According to a story from uhb.nhs.uk, a recent study has drawn a link between chronic kidney disease and Alström syndrome. The research team is associated with the University Hospitals Birmingham NHS Foundation Trust. The study highlights that most patients with the disorder have kidney disease by the time they reach their mid twenties. The scientists looked at medical data from 118 patients with the disorder.
About Alström Syndrome
Alström syndrome is an incredibly rare genetic disorder. There are currently just over 500 cases of the disorder known to science. The disease shares some similarities in presentation to Bardet-Biedl syndrome, but the symptoms tend to appear earlier. Alström syndrome is caused by mutations of the ALMS1 gene. The syndrome causes a variety of symptoms that affect many different systems of the body; these symptoms include childhood obesity, progressive decline in kidney function, heart failure, light sensitivity and vision problems, type 2 diabetes, developmental delays, learning disability, involuntary rapid eye movements, fatty liver, and insulin resistance. This disorder is difficult to detect and diagnosis is often delayed because doctors tend to diagnose the various symptoms as unrelated problems. There is no cure or currently approved therapies the address the underlying mechanism of the disease; treatment is primarily supportive and manages symptoms. To learn more about Alström syndrome, click here.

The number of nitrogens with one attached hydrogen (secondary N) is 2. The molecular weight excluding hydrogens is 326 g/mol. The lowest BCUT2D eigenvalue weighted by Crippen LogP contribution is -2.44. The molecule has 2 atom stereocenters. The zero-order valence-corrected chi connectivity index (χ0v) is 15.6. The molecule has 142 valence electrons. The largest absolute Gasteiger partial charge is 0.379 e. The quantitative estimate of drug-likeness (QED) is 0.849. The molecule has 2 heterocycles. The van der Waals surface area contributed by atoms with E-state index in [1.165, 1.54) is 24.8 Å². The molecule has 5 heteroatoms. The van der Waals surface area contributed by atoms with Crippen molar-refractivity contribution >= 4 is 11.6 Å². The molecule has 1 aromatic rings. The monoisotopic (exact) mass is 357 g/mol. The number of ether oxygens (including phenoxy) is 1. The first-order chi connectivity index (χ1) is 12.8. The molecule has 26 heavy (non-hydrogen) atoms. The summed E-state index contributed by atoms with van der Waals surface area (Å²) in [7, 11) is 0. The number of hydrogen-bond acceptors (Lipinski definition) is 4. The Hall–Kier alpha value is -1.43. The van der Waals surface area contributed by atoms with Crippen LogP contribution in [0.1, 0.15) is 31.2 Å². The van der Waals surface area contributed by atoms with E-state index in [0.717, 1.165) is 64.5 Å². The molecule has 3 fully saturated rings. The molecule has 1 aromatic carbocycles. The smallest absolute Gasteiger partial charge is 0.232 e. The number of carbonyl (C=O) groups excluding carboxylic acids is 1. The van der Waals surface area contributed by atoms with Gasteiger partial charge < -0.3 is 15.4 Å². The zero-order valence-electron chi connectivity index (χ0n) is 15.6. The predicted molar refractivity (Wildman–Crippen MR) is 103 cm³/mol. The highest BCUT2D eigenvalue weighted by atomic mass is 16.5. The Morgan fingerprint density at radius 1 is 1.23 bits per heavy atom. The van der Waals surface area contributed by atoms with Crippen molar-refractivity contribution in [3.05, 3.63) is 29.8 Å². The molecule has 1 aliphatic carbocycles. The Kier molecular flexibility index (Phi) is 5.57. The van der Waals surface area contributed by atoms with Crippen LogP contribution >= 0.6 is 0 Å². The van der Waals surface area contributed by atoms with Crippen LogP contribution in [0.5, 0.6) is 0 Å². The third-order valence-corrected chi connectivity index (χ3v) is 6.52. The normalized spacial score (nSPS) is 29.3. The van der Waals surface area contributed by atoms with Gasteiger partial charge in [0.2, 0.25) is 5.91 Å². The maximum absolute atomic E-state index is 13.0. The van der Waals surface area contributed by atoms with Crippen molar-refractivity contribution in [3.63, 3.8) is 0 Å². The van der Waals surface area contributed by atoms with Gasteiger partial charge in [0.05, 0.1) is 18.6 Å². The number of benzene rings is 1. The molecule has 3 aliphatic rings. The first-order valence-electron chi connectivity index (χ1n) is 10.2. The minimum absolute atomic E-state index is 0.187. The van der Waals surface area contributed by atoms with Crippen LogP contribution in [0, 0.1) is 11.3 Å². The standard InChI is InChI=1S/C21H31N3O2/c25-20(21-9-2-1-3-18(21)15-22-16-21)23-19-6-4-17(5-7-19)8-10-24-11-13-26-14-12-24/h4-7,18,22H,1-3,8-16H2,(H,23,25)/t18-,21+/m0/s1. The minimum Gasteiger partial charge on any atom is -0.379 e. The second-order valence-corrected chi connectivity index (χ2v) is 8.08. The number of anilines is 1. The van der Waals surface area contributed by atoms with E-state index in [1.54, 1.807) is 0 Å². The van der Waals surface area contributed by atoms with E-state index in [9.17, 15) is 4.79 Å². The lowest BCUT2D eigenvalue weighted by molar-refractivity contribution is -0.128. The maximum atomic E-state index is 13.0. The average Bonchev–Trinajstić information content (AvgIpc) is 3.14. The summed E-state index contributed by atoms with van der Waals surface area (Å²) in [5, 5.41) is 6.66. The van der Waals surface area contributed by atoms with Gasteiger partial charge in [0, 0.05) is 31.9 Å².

The findings from the study will help caregivers have a better understanding of the pacing of kidney decline in patients with Alström syndrome. This will allow for more tailored treatments that will allow doctors to help patients manage their kidney-related symptoms more effectively. The study looked at changes in patients’ kidney health over a period of ten years and has helped establish the fact that chronic kidney disease is an inevitable part of the progression of the disorder.
Impact of Data
The data could also be of use in the development of future treatment for Alström syndrome. However, the authors say that more research should be conducted in order to understand why the disease seems to affect the kidneys so severely.
Less than 200 people in the UK are affected by this syndrome. However, the small community of patients in the country are supported by the nonprofit Alström Syndrome UK. Learn more about the organization’s activities here.